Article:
WRITTEN BY: Mark Waid
ART BY: Leinil Francis Yu
PUBLISHER: Marvel Comics
RELEASE: November 21 & December 19, 2012
Sometimes we show up late to a party. I’ve been told that if it is a trendy, rad, quickly paced party that has some of our favorite people in the universe in it, then it’s worth showing up to the party even if this particular party started nearly three months earlier. We have an editor these days, and if she lets me strain the metaphor as thin as I just did she likes me more than I like myself.
The TV inspired Bruce Banner has been running around making the Hulk boring since the 80s. I’m not saying that the formula of Bruce shows up in a city; there is injustice; the Hulk fixes it; repeat’ is boring exactly but lets all agree that it works better on TV and move on?
When Mark Waid’s birthday comes around Leland is very likely to write a quick bio of him, but for now know that all the good things that people say about Brian Michael Bendis are actually true of Mr. Waid. Waid writes about dynamic characters with driven dialogue. They are intense, uniquely voiced characters that are true to their history, their cannon, and most importantly he doesn’t let any of that get in the way of telling interesting stories.
Light Spoilers From Here Out
The Marvel Now! Hulk is like watching the most interesting and engaging car crash I’ve ever watched. At the beginning of issue one Bruce Banner has come to the conclusion that The Hulk is incurable. As a reasonable reaction he turns himself over to S.H.I.E.L.D’s Maria Hill, asking to put both himself and The Hulk at their disposal as a way to atone for his crimes and as a way to do SCIENCE! Things play out about as you’d expect.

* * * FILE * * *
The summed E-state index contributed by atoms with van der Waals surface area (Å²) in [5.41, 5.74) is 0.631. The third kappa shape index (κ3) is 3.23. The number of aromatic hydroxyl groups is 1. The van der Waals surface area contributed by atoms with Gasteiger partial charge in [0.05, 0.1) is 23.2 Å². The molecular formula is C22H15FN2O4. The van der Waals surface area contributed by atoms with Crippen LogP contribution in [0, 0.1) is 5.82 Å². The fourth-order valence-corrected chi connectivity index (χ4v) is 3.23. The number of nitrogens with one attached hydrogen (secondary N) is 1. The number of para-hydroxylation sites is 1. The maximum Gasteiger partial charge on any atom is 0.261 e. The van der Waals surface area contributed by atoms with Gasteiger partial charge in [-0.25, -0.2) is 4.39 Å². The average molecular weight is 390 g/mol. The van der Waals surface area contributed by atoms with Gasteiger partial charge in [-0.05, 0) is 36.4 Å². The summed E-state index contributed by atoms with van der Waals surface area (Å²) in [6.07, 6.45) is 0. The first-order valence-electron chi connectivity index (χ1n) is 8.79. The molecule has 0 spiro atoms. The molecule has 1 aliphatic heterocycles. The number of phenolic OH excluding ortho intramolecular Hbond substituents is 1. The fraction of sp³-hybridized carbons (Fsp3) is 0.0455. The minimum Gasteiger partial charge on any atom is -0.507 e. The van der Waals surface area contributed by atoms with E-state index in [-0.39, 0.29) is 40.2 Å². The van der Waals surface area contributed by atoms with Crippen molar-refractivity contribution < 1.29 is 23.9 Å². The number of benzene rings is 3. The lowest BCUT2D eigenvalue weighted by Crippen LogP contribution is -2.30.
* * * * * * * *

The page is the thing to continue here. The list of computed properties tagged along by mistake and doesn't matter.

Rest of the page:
As de facto leader of of everyone’s favorite 616 Universe Secret Cabal Tony Stark has had his share of issues with The Hulk recently and Waid uses that tension to to let Bruce’s seams show in issue two. It is clear, at least to me, that finding out that The Hulk is Indestructible has unhinged Bruce and he is acting out the most dangerous rendition of the first two acts of Office Space imaginable. Letting Hulk’s obligatory issue two teamup-and-then-fight be with Iron Man lets Waid pull some slight of hand since Tony has to be the only person who has known Bruce as long and as well as he has but still miss the obvious signs of a maniac episode. Tony Stark is the most self-obsessed person in the universe, after all and he is really easily distracted by SCIENCE!
Waid’s writing is often a bit brooding, though, which of course is a great match for the eponymous character in this book. Bruce has decided to be a super outgoing, shiny-happy-time Bruce Banner, but Waid reminds us in the second issue that he is still a man who is most comfortable either alone with numbers, or in the company of other hyper-geniuses talking about numbers.
This book might, at times, be little more than an in-depth version of the bromance from that one movie, but I have high hopes for this book. It has a interesting direction, great characterizations, funny jokes, wonderfully drawn scenes and a great sense of pacing. If it is still on the shelves at at your local store pickup a copy, or two.
Vestrymen Grade: B+